Controversy over Gov. Tony Knowles' nominations to the panel that writes the rules for federal fisheries off Alaska will likely continue at legislative hearings this afternoon.
At issue are Knowles' choices of sport-fishing activist Bob Penney and Dave Benton, retiring deputy commissioner of the state Department of Fish and Game, as his top picks for two seats on the North Pacific Fishery Management Council. The U.S. Secretary of Commerce is to appoint the council seats from Knowles' nominations.
Aides to Sen. Jerry Ward, R-Anchorage, told the Kenai Legislative Information Office that Ward plans to introduce a substitute for Senate Joint Resolution 13 that deals with the council nominations.
The state Senate Resources Committee, chaired by Sen. Rick Halford, R-Chugiak, holds a hearing on the resolution at 3 p.m. today. It will take public testimony by teleconference from the Kenai Legislative Information Office.
Senate Joint Resolution 13 originally dealt with the membership of the Pacific Salmon Commis-sion.
Sport fishers have supported the nomination of Penney and Benton, but commercial fishers have objected, particularly to the nomination of Penney.
This week, commercial fishing groups alleged that Knowles did not consult commercial and recreational fishers as required by law prior to submitting his nominations.
They also questioned why lists of potential nominees provided by the governor's Boards and Commissions Office omitted the names Knowles nominated for the two council seats.
Knowles' press secretary Bob King said the governor received numerous suggestions about whom he should nominate, and took those into consideration.
"These are his picks. They were made after listening to the comments of the people," King said. "That's what we feel the consultation requirement is."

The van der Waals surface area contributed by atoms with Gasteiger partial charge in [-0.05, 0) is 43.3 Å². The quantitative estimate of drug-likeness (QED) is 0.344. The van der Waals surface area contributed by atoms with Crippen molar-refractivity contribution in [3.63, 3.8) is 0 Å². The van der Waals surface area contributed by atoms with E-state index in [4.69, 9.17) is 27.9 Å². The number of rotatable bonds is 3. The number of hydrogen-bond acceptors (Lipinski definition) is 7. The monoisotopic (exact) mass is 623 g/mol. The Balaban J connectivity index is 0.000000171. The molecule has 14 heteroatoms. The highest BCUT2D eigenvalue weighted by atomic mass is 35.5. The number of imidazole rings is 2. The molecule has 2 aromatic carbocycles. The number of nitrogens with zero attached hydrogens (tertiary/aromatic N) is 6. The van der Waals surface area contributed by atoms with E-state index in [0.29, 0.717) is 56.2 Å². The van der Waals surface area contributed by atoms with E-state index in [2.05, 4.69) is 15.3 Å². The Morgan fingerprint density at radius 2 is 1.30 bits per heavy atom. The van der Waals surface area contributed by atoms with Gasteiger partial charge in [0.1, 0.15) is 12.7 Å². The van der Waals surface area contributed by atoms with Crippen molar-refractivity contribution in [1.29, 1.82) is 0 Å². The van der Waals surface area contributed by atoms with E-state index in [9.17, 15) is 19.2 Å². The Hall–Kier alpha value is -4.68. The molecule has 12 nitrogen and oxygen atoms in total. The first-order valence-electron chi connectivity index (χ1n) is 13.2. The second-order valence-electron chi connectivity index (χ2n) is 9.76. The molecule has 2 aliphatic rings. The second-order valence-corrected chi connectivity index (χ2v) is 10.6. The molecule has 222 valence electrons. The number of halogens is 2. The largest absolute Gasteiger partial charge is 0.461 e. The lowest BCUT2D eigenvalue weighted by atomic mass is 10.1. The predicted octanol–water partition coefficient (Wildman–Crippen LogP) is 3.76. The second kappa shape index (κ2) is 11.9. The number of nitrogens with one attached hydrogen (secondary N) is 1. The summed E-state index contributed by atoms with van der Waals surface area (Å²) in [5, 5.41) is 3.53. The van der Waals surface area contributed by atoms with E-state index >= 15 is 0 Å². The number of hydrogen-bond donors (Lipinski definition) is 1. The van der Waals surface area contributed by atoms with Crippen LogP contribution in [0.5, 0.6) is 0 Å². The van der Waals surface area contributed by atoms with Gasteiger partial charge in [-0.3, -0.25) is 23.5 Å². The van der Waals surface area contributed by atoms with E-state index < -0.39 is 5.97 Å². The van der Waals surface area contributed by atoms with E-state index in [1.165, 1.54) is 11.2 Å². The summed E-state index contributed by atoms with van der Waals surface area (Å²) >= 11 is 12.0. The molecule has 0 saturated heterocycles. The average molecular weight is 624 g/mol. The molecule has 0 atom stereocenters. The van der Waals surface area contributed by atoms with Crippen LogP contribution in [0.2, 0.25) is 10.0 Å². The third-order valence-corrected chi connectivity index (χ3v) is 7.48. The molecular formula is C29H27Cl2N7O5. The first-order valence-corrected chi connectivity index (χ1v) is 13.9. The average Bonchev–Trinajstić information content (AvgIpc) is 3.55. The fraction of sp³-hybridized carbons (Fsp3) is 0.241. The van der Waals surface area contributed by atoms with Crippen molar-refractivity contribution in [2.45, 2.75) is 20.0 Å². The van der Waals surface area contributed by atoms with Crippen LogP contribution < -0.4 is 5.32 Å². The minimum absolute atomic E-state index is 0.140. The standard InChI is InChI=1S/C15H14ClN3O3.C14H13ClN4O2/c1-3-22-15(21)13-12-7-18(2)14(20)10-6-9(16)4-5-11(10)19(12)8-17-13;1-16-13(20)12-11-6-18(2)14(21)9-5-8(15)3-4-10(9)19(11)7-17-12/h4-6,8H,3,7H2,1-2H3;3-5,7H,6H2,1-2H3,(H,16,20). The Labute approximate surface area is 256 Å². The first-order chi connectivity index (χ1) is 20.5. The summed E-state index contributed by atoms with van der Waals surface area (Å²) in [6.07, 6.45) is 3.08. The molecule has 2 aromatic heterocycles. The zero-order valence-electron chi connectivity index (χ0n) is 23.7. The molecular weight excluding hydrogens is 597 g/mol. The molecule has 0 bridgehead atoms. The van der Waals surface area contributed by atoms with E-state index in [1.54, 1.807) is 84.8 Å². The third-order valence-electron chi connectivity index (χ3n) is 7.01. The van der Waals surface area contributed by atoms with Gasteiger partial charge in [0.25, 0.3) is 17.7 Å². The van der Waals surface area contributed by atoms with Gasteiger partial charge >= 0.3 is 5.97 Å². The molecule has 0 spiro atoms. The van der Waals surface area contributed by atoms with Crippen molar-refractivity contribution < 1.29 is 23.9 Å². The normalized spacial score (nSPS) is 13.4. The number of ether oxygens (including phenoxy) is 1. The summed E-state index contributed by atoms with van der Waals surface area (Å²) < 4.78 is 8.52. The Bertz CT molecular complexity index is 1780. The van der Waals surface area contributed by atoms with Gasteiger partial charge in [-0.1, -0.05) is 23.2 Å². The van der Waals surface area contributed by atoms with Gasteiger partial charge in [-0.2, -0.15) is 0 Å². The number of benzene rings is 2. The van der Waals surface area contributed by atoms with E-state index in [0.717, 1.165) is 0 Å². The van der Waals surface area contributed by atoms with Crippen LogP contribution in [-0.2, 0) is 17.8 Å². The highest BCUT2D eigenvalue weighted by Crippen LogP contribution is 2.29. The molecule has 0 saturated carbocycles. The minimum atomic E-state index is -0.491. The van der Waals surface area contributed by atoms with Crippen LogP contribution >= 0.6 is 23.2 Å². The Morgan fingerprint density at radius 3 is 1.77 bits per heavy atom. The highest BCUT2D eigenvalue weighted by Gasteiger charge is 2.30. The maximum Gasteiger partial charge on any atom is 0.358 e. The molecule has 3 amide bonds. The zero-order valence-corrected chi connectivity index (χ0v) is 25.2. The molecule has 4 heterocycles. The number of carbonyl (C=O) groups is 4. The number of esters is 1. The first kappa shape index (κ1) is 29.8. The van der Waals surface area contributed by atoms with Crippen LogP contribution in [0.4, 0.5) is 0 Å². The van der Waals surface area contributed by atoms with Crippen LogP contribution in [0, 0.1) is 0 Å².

King said Boards and Commissions lists people who have applied for council seats or whose names have been formally submitted.
"But the governor isn't limited to just the people who express an interest," King said. "He is free to pick people he thinks are qualified.
"The Boards and Commissions Office can't read his mind."
He said Knowles did not advertise his choices or seek comments on them.
"We do listen to comments from the public, both general and specific, and we do take those into consideration," he said. "If people are upset with the process or procedures, or if they feel these candidates aren't qualified, they are welcome to raise those concerns with the secretary."
The Petersburg Vessel Owners Association has written Commerce Secretary William Daley alleging that Knowles' nominations violated public process and federal law. United Fishermen of Alaska has written Knowles objecting to the process he followed. UFA forwarded copies of its letter to Daley, Alaska's congressional delegation, the commissioner of the Alaska Department of Fish and Game and Steve Pennoyer, regional administrator for the National Marine Fisheries Service.
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